7. I posted a comment a few weeks ago in reply but doesn’t seem to have been posted so here is my reply again.

    google api creates the api but when your reader views it – the browser is delivered the actual url and sent directly to the content.

    inigma is a url redirection encoder.

    meaning when they encode your qr code they dont actually provide your url in the code they provide one of their own urls – which is then redirected to your website. normally something like http://www.i-nigma.com/1234dre4556k

    so if inigma go tits up tomorrow and or withdraw their service (and or start to charge you for it) then you are screwed and all the qr’s you deployed no longer work.

    in the google example, apart from the actual initial encoding google has no ongoing involvement. so if they withdraw their api etc doesn’t matter at all – the qr image sends users directly to your url.

    does that make sense? there is a big difference.

    Inigma are looking to ‘create’ a business model where no problem actually exists in the first place.

    Cheers,
    Dean

  8. Times like this I feel like an idiot. Your sentences look well-formed and you say it with confidence so I assume you’re right. I just don’t understand you.

    I’ll try to explain what I understand and you can correct my gaps in understanding.

    The normal Google Chart API provides access to the charts through an URL. To embed a Google chart within a web page, embed the URL within an <img> tag.

    Right now, Google’s implementation of QR Codes is not documented in its API and embedding a QR Code URL in an <img> tag does not (yet?) work, at least not on any live web page I’ve tried.

    The only way I can get it to work is put the URL directly into the address bar of my browser and then grab the resulting image, upload it to my site, and then embed that image using an <img> tag linking to the image on my site.

    It works, but it’s a pain and it’s not what I consider to be the “standard” way of using the Google Chart API. The standard method of using the Google Chart API makes me reliant on Google not going “tits up” and not charging me for their service.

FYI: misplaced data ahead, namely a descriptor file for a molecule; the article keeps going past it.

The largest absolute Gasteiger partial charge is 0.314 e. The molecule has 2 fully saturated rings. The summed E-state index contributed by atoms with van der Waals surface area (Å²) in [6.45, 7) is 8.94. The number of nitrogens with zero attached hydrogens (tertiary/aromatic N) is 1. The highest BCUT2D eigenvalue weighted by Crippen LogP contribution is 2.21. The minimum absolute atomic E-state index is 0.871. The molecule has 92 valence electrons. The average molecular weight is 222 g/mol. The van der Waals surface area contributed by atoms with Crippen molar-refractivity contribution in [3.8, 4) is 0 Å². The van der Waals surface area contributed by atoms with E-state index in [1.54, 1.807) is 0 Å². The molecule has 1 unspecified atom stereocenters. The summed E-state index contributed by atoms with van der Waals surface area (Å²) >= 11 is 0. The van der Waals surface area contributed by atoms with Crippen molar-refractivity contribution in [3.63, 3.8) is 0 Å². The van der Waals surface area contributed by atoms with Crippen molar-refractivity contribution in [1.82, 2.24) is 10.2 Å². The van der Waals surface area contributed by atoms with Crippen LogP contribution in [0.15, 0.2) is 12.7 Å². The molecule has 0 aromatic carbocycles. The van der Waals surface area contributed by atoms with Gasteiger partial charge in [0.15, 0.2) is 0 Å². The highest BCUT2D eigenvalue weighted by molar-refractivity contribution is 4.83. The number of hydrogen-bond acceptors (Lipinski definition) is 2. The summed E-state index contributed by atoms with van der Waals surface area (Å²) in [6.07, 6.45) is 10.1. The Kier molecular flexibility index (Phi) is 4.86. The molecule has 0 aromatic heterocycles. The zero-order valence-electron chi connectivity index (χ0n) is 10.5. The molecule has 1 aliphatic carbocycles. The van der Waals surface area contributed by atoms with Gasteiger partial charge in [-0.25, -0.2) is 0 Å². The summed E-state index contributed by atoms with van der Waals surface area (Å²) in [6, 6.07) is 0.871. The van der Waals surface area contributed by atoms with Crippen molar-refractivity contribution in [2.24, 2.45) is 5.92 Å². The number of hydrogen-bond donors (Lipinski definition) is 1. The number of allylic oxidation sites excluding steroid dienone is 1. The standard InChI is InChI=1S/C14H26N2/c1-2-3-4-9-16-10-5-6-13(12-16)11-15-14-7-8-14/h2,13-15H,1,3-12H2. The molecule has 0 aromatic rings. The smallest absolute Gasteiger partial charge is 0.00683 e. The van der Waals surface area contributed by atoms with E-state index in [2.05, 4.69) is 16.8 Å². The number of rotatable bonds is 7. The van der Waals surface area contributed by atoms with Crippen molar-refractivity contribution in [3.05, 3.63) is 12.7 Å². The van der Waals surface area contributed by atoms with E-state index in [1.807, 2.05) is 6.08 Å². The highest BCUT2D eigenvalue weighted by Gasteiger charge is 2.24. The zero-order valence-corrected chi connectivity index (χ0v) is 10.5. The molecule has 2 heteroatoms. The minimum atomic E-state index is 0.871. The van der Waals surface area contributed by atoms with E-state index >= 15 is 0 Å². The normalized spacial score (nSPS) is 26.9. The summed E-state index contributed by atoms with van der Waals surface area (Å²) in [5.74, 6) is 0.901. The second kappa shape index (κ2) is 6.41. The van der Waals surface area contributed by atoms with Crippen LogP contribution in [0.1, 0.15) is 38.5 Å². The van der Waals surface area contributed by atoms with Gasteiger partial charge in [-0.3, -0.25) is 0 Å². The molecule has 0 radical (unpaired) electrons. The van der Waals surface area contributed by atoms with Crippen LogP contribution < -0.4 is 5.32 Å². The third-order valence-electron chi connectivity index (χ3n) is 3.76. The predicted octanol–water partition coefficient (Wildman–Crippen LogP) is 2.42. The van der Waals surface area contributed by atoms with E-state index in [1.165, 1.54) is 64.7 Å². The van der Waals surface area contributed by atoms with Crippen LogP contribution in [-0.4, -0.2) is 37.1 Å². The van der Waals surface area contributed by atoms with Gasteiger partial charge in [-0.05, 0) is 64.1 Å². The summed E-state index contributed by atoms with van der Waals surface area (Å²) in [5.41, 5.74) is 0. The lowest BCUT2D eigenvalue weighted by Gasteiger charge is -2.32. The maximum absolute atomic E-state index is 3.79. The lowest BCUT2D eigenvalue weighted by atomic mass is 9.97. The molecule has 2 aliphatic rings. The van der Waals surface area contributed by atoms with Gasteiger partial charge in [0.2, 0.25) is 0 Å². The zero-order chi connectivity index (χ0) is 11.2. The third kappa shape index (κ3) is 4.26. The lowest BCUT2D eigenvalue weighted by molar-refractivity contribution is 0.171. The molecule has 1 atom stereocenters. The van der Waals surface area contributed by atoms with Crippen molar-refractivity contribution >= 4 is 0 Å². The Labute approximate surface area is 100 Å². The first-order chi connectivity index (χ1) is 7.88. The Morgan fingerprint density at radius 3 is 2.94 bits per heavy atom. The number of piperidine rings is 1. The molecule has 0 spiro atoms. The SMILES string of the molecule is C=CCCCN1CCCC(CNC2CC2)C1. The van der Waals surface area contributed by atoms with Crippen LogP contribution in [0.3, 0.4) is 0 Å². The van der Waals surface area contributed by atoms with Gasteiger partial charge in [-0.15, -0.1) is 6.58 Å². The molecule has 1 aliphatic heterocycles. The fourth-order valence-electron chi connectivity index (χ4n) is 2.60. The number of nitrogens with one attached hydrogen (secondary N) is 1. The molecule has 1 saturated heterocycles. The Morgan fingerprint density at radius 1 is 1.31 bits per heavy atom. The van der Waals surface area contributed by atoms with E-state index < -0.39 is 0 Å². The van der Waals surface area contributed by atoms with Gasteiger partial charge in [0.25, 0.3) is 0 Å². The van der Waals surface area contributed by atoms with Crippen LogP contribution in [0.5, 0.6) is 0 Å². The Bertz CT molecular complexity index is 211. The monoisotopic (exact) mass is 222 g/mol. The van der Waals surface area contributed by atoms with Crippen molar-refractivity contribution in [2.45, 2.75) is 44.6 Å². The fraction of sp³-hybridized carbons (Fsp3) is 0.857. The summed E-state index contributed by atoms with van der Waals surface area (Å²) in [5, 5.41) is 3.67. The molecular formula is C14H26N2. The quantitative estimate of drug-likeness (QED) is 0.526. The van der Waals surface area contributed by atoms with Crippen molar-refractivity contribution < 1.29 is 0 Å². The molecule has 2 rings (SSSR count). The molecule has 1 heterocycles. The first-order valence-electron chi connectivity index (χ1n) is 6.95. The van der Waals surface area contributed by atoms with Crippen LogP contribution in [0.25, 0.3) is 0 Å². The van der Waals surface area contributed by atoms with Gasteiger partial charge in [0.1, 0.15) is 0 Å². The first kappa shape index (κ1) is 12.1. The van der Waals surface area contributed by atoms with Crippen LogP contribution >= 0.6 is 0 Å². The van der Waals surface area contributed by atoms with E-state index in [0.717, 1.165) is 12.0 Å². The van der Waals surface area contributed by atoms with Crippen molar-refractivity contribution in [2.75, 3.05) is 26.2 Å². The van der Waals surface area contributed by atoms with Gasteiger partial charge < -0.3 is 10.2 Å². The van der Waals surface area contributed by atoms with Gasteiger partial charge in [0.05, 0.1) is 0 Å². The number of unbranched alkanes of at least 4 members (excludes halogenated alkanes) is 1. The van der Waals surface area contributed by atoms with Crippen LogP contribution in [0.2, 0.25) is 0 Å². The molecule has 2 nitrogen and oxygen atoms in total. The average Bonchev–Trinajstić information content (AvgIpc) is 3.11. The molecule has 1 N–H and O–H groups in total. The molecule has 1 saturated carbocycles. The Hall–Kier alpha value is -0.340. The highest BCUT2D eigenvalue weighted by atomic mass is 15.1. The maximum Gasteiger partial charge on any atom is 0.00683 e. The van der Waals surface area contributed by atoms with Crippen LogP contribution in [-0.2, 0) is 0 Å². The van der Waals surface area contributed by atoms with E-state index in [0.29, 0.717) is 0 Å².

Are you considering Google’s gap in implementing QR Codes in its standard API to be its advantage? If so, I don’t understand why, because I-nigma also allows you to capture their QR code image, upload it to your site, link to it, and then I-nigma’s further existence is of no concern.

    Maybe it’s just Friday afternoon and my brain cells have already started their weekend celebration…

  9. lol Brent – yeh sorry I should have picked another encoder rather than google to make my point.

    Yes if they switch off the google api server your tags will no longer work.

    BUT any tags you have saved as images will still work.

    any images you have saved from inigma wont work because when my qr reads inigma it visits their ‘dns like’ server first to ask ‘whats the real url you want me to go to’.

    the same way tinyurl works.

    they say they do this to make the codes shorter (which it does) BUT this also means any codes you print out etc and palce into the wild (bus shelters, print magazines, books etc) will no longer work.

    I can see why you were confused what i was saying about google.

    btw check out quickmark and their freen encoding application. it’s the best I’ve found so far.

    Cheers,
    Dean

  10. Dean, thanks for bearing with me. I think I’m starting to understand.

    It looks like I-nigma may have changed their implementation since you last looked. Their embed URLs look more like Google’s would (if theirs were consistent with the rest of the Google Chart API):

    <img src="http://encode.i-nigma.com/QRCode/img.php
    ?d=URL%3Ahttp%3A%2F%2Fblogan.net&c=&s=6" alt="" />

    I also like how their creator web page suggests downloading the image itself.

    I’ll take a look at Quickmark.